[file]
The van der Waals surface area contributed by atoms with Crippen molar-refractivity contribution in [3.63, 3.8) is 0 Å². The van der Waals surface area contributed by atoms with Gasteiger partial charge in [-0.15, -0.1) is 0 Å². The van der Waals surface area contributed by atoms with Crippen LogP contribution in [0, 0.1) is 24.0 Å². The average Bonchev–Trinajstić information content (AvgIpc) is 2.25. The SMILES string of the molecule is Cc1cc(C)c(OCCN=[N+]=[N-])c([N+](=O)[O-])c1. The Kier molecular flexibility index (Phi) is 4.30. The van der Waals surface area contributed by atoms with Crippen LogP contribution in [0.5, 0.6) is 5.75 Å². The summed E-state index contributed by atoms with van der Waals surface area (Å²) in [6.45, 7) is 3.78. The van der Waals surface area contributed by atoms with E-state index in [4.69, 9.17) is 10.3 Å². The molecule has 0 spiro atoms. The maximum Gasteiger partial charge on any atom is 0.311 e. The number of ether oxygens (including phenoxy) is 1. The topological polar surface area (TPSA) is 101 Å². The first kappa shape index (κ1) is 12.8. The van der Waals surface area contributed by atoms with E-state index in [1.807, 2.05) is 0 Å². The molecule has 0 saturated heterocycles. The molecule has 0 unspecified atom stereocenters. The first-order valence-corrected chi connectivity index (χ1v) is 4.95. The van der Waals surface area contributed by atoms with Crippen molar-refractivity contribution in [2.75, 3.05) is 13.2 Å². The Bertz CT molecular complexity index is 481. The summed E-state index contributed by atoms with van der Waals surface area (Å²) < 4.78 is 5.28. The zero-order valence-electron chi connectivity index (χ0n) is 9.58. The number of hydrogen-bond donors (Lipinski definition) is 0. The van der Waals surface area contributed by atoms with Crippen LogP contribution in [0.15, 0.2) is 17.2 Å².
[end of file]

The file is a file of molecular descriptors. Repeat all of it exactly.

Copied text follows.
The van der Waals surface area contributed by atoms with Crippen molar-refractivity contribution in [3.63, 3.8) is 0 Å². The van der Waals surface area contributed by atoms with Gasteiger partial charge in [-0.15, -0.1) is 0 Å². The van der Waals surface area contributed by atoms with Crippen LogP contribution in [0, 0.1) is 24.0 Å². The average Bonchev–Trinajstić information content (AvgIpc) is 2.25. The SMILES string of the molecule is Cc1cc(C)c(OCCN=[N+]=[N-])c([N+](=O)[O-])c1. The Kier molecular flexibility index (Phi) is 4.30. The van der Waals surface area contributed by atoms with Crippen LogP contribution in [0.5, 0.6) is 5.75 Å². The summed E-state index contributed by atoms with van der Waals surface area (Å²) in [6.45, 7) is 3.78. The van der Waals surface area contributed by atoms with E-state index in [4.69, 9.17) is 10.3 Å². The molecule has 0 spiro atoms. The maximum Gasteiger partial charge on any atom is 0.311 e. The number of ether oxygens (including phenoxy) is 1. The topological polar surface area (TPSA) is 101 Å². The first kappa shape index (κ1) is 12.8. The van der Waals surface area contributed by atoms with E-state index in [1.807, 2.05) is 0 Å². The molecule has 0 saturated heterocycles. The molecule has 0 unspecified atom stereocenters. The first-order valence-corrected chi connectivity index (χ1v) is 4.95. The van der Waals surface area contributed by atoms with Crippen molar-refractivity contribution in [2.75, 3.05) is 13.2 Å². The Bertz CT molecular complexity index is 481. The summed E-state index contributed by atoms with van der Waals surface area (Å²) < 4.78 is 5.28. The zero-order valence-electron chi connectivity index (χ0n) is 9.58. The number of hydrogen-bond donors (Lipinski definition) is 0. The van der Waals surface area contributed by atoms with Crippen LogP contribution in [0.15, 0.2) is 17.2 Å².